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Why we Waste so much Time & Effort in the Workplace

It is amazing how much wasted effort goes on in the modern ... People at all levels ... perform ... tasks on paper, on ... and even ... Why? ... it is becaus

It is amazing how much wasted effort goes on in the modern workplace. People at all levels regularly perform unnecessary tasks on paper, on computers and even manually. Why? Paradoxically it is because we all have a strong preference for doing things the easy way, even if it is less efficient. We tend to follow the ‘path of least resistance’.

In nature, the ‘path of least resistance’ explains why rivers wind their way across the landscape, rather than take a straighter, shorter route. Water flowing down the river simply follows the easiest path available to it. The water doesn’t care that it is taking the long way home. The ENERGY of the river simply follows the path of least resistance.

The path of least resistance affects our behaviour in the same way, but with a twist. Rather than minimise just the expense of energy at any given moment, we tend to give preference to minimising our level of THOUGHT.

So we accumulate piles of papers rather than continuously sorting, acting and filing. We under-use our software rather than pause to look up the help file and learn a quicker way. We persist with out-dated forms or procedures rather than take stock of their current relevance. We keep doing things ourselves because its easier than training someone else and risking a mistake.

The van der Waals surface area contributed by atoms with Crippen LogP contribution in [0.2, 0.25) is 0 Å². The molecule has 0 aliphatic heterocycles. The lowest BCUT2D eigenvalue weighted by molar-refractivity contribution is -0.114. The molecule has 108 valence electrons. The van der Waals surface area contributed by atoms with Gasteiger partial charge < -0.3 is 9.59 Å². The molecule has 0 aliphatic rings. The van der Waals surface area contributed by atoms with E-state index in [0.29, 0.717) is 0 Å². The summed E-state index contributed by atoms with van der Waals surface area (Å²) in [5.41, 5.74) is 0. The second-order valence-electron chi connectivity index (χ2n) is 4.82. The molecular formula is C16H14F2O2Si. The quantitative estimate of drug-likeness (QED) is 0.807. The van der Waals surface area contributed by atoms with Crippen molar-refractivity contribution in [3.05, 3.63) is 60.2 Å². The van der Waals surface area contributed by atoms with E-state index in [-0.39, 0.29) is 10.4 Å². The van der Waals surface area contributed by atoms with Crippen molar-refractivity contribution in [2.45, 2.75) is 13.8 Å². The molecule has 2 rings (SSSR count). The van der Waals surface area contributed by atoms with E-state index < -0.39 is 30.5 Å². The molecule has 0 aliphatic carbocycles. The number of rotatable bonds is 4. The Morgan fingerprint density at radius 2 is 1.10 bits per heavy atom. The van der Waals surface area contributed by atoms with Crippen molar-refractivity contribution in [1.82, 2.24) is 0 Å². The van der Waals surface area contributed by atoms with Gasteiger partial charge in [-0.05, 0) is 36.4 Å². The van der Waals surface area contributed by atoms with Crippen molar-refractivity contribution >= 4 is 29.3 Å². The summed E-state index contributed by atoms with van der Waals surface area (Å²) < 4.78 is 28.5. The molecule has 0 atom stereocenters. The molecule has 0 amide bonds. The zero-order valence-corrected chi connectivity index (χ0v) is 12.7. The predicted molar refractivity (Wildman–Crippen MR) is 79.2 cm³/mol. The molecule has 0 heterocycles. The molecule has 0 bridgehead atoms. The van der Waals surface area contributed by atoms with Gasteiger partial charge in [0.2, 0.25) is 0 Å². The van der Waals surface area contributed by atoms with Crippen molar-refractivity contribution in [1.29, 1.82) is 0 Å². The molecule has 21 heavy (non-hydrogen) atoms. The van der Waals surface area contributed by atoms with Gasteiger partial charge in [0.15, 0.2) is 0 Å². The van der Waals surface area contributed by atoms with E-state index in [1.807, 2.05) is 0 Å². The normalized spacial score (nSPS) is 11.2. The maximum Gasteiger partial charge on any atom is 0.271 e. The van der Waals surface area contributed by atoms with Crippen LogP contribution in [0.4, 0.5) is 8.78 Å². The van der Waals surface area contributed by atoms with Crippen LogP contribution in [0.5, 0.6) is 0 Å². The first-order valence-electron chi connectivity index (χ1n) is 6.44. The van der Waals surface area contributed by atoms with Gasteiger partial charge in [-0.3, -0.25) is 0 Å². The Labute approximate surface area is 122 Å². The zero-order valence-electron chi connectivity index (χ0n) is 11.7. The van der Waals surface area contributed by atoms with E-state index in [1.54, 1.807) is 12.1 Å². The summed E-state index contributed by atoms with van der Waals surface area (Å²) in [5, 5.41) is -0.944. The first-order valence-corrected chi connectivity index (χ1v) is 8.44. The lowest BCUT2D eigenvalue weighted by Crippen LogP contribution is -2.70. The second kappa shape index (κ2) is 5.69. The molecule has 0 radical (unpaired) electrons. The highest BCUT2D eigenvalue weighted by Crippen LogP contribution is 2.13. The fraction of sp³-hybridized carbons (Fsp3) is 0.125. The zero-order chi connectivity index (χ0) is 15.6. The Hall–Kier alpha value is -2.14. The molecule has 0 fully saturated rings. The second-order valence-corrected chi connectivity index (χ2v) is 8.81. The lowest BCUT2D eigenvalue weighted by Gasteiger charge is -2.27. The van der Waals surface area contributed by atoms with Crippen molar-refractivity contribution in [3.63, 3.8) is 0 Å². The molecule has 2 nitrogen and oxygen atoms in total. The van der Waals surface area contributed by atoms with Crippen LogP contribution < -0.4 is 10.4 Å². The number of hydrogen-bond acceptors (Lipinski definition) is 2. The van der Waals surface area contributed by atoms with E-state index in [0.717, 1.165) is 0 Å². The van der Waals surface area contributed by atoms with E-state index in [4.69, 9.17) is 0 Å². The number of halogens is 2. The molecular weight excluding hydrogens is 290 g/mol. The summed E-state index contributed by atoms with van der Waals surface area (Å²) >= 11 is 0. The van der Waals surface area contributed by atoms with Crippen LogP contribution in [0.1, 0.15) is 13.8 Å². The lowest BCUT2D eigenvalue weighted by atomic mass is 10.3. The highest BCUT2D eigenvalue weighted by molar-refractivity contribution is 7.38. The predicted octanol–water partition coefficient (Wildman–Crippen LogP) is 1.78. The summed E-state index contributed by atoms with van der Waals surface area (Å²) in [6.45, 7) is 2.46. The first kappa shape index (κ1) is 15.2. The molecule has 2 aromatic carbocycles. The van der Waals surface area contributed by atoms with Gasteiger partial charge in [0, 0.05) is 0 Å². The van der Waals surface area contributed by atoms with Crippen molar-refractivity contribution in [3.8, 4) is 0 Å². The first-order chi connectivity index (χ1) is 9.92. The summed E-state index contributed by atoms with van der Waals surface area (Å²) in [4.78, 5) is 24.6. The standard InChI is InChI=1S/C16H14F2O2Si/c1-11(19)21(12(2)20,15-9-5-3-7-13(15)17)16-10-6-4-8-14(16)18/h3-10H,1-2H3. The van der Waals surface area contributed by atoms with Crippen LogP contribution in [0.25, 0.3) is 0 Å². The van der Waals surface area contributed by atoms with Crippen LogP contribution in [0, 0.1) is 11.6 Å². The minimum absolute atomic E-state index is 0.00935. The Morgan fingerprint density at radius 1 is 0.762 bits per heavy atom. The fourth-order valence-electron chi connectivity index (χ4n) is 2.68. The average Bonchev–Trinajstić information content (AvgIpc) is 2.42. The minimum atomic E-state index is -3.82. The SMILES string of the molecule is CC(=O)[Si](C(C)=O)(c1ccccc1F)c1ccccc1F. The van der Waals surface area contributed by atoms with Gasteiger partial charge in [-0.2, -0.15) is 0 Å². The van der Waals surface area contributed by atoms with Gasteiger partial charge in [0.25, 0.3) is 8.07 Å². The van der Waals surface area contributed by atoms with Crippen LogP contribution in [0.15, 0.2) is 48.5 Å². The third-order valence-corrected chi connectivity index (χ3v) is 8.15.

In short, we build bends into our own information rivers which enable us to work more easily on any one part of a process, even if the overall effort required is more than it need be.

The problem in changing this situation is that it is counter-intuitive to do something the ‘hard way’ – even in the short term – when an ‘easy way’ is already at hand. It requires concerted effort to change a habit – in the same way that it requires a flood to break the banks of a river and forge a new, more efficient, direction.

On the other hand, the principle of the ‘path of least resistance’ means that once a new process is successfully established, it is almost impossible to find the old one again. The banks of the river, once broken, will never be the same again.

Ask yourself how the path of least resistance applies to your workplace? You will find plenty of examples if you look hard enough. As you get busierScience Articles, are you simply going to widen the windy river – or be smart and build a pipeline?

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David Brewster runs 'Business Simplification'. He writes, talks and consults on the art of reducing the complexity in business and operating with greater clarity and effectiveness.

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